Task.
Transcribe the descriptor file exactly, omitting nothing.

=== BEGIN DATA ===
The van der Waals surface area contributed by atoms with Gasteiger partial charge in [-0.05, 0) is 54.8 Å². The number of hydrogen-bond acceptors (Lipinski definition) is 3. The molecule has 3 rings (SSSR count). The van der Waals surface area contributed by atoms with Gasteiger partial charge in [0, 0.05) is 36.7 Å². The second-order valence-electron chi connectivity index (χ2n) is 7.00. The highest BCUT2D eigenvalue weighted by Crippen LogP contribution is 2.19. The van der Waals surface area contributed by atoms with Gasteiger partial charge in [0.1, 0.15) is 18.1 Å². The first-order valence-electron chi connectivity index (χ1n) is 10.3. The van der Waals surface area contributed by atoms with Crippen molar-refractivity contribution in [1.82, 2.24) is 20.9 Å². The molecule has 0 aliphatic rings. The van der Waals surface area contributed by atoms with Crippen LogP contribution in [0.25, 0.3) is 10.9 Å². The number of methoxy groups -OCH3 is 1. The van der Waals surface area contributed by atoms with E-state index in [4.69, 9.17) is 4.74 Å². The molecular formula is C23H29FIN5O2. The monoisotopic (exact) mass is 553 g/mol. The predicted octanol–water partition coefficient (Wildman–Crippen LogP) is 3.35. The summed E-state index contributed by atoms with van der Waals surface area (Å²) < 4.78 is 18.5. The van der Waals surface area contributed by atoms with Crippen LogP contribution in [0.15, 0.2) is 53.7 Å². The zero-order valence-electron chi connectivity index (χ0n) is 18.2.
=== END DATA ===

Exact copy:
The van der Waals surface area contributed by atoms with Gasteiger partial charge in [-0.05, 0) is 54.8 Å². The number of hydrogen-bond acceptors (Lipinski definition) is 3. The molecule has 3 rings (SSSR count). The van der Waals surface area contributed by atoms with Gasteiger partial charge in [0, 0.05) is 36.7 Å². The second-order valence-electron chi connectivity index (χ2n) is 7.00. The highest BCUT2D eigenvalue weighted by Crippen LogP contribution is 2.19. The van der Waals surface area contributed by atoms with Gasteiger partial charge in [0.1, 0.15) is 18.1 Å². The first-order valence-electron chi connectivity index (χ1n) is 10.3. The van der Waals surface area contributed by atoms with Crippen molar-refractivity contribution in [1.82, 2.24) is 20.9 Å². The molecule has 0 aliphatic rings. The van der Waals surface area contributed by atoms with Crippen LogP contribution in [0.25, 0.3) is 10.9 Å². The number of methoxy groups -OCH3 is 1. The van der Waals surface area contributed by atoms with E-state index in [4.69, 9.17) is 4.74 Å². The molecular formula is C23H29FIN5O2. The monoisotopic (exact) mass is 553 g/mol. The predicted octanol–water partition coefficient (Wildman–Crippen LogP) is 3.35. The summed E-state index contributed by atoms with van der Waals surface area (Å²) < 4.78 is 18.5. The van der Waals surface area contributed by atoms with Crippen LogP contribution in [0.15, 0.2) is 53.7 Å². The zero-order valence-electron chi connectivity index (χ0n) is 18.2.